Previously on WeLearn’s learning development blog, we have explored the roots of emotional intelligence, its definition, and how it’s measured. But how does emotional intelligence make its way into workforce development?
Emotional intelligence is a positive, professional trait. Researchers found that emotional intelligence training boosted employee productivity and resulted in better evaluations from key stakeholders.
To help you navigate this multifaceted topic, we’ve created this post, which explores the four main components of emotional intelligence and provides examples of how it could come into play at the office.
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Perceiving emotions: Consider all of the nonverbal signals such as body language, facial expressions, and eye contact that you’ve encountered in the workplace. Before we can fully understand emotions, we first have to perceive them accurately.
For example, in a meeting sometimes we don’t always say exactly what we mean, either because we don’t want to make other people uncomfortable or it would be awkward to cause a scene. An emotionally intelligent employee will be able to pick up on people’s reactions and will gauge their team’s view of a project.
Reasoning with emotions: As humans, we respond emotionally to things that catch our attention. An emotionally intelligent worker will use these emotions to think critically and carefully about an issue instead of letting their feelings get the best of them.
For example, if you process your own emotions and think about the logical side of your feelings, then you will better express your professional ideas to others, and communicate your needs clearly to the people around you.
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Understanding emotions: The emotions that we perceive aren’t always clear cut. If someone in the workplace is expressing angry emotions, an emotionally intelligent person will think about the cause of the person’s anger and what that anger could mean.
For example, if your boss is acting angry, it might mean that they are dissatisfied with your work, or it could mean that they are having problems at home and are bringing that negative energy into everything they do.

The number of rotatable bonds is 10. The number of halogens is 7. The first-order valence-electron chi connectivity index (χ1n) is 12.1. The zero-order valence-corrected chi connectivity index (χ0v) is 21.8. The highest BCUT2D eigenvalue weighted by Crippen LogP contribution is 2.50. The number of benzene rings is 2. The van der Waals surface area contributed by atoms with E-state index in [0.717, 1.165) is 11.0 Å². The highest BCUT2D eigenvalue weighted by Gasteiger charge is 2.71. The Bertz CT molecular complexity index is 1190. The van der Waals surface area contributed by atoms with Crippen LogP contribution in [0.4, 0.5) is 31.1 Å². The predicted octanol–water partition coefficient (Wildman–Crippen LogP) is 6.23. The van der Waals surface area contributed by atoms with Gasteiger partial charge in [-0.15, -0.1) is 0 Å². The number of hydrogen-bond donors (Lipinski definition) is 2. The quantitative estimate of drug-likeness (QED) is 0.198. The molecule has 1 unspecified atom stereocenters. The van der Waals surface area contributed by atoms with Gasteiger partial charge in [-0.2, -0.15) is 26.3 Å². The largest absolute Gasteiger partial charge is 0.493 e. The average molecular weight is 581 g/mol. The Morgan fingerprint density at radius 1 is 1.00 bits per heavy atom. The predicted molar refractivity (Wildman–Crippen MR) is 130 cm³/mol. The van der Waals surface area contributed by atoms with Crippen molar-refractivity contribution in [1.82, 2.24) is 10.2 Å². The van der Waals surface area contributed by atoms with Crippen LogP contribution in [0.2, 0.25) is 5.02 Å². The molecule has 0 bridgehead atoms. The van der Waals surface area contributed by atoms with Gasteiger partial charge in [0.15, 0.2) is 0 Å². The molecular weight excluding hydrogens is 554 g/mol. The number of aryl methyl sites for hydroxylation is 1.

If you know that your work in the past week has been sub-par, communicate with your boss and get to the root of their angriness instead of letting it fester. When you sense that someone is feeling sad or frustrated, your response also matters. If you treat struggling coworkers with extra care and respect, you will help contribute to more positive workforce morale.
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Managing emotions: The ability to effectively manage emotions is a key element of emotional intelligence. If you find yourself getting overwhelmed at work and lashing out at your colleagues, take a step back and remember the importance of self-regulation.
Those who are good at self-regulation are generally more flexible and able to adapt to change. These people are also skilled at diffusing conflict and compromising in difficult situations. If you have been called a “hot-head” in the past or are known for fueling arguments in the workplace, take time to work on your patience and listening skills.
Observing the emotions of your coworkers and being able to manage your response to those emotions will make you a highly valuable employee. Soon you will see that less tension at work will lead to more productivity and better relationships with essential stakeholders.
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Learning is essential but not always easy. Emotional intelligence can take time to build, but the first step is becoming aware of yourself and the people around you. Begin by talking to your colleagues, expressing your ideas respectfully, and listening with intent.
Has your business considered doing a workshop that helps you and your organization learn how to improve their emotion recognition, emotion management, and social skills? How do you think emotional intelligence could help you in the workplace? Share your thoughts with us here at WeLearn.